Back in town, I decided to finally go get my iPod, who has been at the repair shop since I dropped it in the toilet on Halloween night. They didn't have a replacement harddrive for my model and they were apparently really hard to find, and they finally called me last week to tell me it was ready.

So I got there and asked for a rebate, which was abruptly refused. You should see the place, it's a really thin building, so the small piece makes for the whole width of the building. The repairshop is located over the store, so the guy looks down to me from the third floor (I'm on the second, there's an ice cream place on the first) and basically yells at me. I've been in the customer services long enough to know that it should be the other ay around, and despite understanding why I need to pay that much for replacing an 30gb video iPod, the point I was trying to make was that they should have at least called me once in a while to update me on the status (I'm not saying every week, but say, at least every two months!)

He finally relented and gave me an appreciable rebate.

I got home relatively late in the afternoon, which didn't make for a long sleep before work(it didn't improve today, as I did a cleaning contract this morning and I'm still up at 2PM), but a potentially shitty day turned down being quite satisfying!

Time to go get desperately needed sleep!

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Monday, April 09, 2007

Not Happy!

The Montréal Canadiens won't make the playoffs, eliminated by their arch-rivals on the 82nd and last game of the regular season, the damn Toronto Maple Leafs, which prompted me to redisign the Habs(One of many nicknames for the Canadiens) logo:

The good news? Toronto were eliminated after playing their 82 games as the New York Islanders won in overtime against the New Jersey Devils, thus barely making the cut to the 8th position in the Eastern Association!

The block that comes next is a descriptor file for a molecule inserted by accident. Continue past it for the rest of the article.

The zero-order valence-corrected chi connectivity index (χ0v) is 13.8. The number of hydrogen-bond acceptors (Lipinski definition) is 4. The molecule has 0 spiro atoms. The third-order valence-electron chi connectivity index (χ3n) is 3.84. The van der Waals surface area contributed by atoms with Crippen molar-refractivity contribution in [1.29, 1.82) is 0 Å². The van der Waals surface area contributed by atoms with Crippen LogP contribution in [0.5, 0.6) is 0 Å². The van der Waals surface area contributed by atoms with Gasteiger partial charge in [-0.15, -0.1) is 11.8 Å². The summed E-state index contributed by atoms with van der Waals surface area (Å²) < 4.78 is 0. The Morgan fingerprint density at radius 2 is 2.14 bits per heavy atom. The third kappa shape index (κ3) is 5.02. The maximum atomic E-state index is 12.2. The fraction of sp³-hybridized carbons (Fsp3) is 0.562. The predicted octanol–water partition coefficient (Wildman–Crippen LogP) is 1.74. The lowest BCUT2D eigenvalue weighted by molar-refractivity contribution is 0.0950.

Karma is a Habs fan...

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Friday, April 06, 2007

International Politics and Climate Change

Apparently, IPCC stands for International Politics and Climate Change.

Well, as long as we keep playing on words, removing statistics and possible outcomes for our own nations, climate changes should remain a problem only on paper:

"According to delegation sources in Brussels, the last-minute obstacles,
which had to be resolved in drafting the final text, came from Saudi

Arabia, China and Russia insisting on a watering-down of the text.

During ongoing negotiations in Brussels, experts from 130 nations had yielded to demands from the United States and China.

The sections removed included one on the expected climate damage in
North America, sources said. The draft had originally said that
tornadoes, drought, flooding and fires would increase as a result of
climate change and was removed at the behest of the US.

During negotiations, China had insisted that one part of a text be
removed according to which damage 'with a very high likelihood' would
occur. Scientists attending the negotiations had then demanded that
this particular part of the text be retained. A compromise was then